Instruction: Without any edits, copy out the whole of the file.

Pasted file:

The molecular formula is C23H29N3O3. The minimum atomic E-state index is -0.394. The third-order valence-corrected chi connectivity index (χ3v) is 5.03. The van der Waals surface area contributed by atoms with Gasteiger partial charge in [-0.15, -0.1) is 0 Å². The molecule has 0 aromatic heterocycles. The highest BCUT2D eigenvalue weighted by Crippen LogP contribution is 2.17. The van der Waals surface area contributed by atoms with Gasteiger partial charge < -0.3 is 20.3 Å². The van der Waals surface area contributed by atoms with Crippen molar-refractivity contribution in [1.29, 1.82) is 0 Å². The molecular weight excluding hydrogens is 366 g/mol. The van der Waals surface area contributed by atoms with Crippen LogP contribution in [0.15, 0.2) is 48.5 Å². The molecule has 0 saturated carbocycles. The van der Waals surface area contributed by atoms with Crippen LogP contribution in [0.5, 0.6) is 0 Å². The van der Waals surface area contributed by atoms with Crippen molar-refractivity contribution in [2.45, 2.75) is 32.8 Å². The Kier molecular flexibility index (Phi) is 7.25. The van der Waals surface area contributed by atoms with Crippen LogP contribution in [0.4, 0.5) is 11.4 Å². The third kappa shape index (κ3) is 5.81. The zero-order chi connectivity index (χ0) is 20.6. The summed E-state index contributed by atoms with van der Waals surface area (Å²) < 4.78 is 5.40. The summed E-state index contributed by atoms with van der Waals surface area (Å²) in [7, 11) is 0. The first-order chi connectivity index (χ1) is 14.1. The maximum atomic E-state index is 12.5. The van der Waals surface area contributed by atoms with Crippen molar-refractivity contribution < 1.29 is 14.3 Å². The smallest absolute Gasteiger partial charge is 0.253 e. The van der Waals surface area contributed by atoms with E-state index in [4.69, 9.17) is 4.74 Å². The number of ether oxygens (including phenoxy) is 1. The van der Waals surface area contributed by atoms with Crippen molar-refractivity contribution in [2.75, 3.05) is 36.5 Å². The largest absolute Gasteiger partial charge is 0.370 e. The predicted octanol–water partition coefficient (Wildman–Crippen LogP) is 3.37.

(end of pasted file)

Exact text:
The molecular formula is C23H29N3O3. The minimum atomic E-state index is -0.394. The third-order valence-corrected chi connectivity index (χ3v) is 5.03. The van der Waals surface area contributed by atoms with Gasteiger partial charge in [-0.15, -0.1) is 0 Å². The molecule has 0 aromatic heterocycles. The highest BCUT2D eigenvalue weighted by Crippen LogP contribution is 2.17. The van der Waals surface area contributed by atoms with Gasteiger partial charge < -0.3 is 20.3 Å². The van der Waals surface area contributed by atoms with Crippen molar-refractivity contribution in [1.29, 1.82) is 0 Å². The molecular weight excluding hydrogens is 366 g/mol. The van der Waals surface area contributed by atoms with Crippen LogP contribution in [0.15, 0.2) is 48.5 Å². The molecule has 0 saturated carbocycles. The van der Waals surface area contributed by atoms with Crippen LogP contribution in [0.5, 0.6) is 0 Å². The van der Waals surface area contributed by atoms with Crippen molar-refractivity contribution in [2.45, 2.75) is 32.8 Å². The Kier molecular flexibility index (Phi) is 7.25. The van der Waals surface area contributed by atoms with Crippen LogP contribution in [0.4, 0.5) is 11.4 Å². The third kappa shape index (κ3) is 5.81. The zero-order chi connectivity index (χ0) is 20.6. The summed E-state index contributed by atoms with van der Waals surface area (Å²) < 4.78 is 5.40. The summed E-state index contributed by atoms with van der Waals surface area (Å²) in [7, 11) is 0. The first-order chi connectivity index (χ1) is 14.1. The maximum atomic E-state index is 12.5. The van der Waals surface area contributed by atoms with Crippen molar-refractivity contribution < 1.29 is 14.3 Å². The smallest absolute Gasteiger partial charge is 0.253 e. The van der Waals surface area contributed by atoms with E-state index in [4.69, 9.17) is 4.74 Å². The number of ether oxygens (including phenoxy) is 1. The van der Waals surface area contributed by atoms with Crippen molar-refractivity contribution in [2.75, 3.05) is 36.5 Å². The largest absolute Gasteiger partial charge is 0.370 e. The predicted octanol–water partition coefficient (Wildman–Crippen LogP) is 3.37.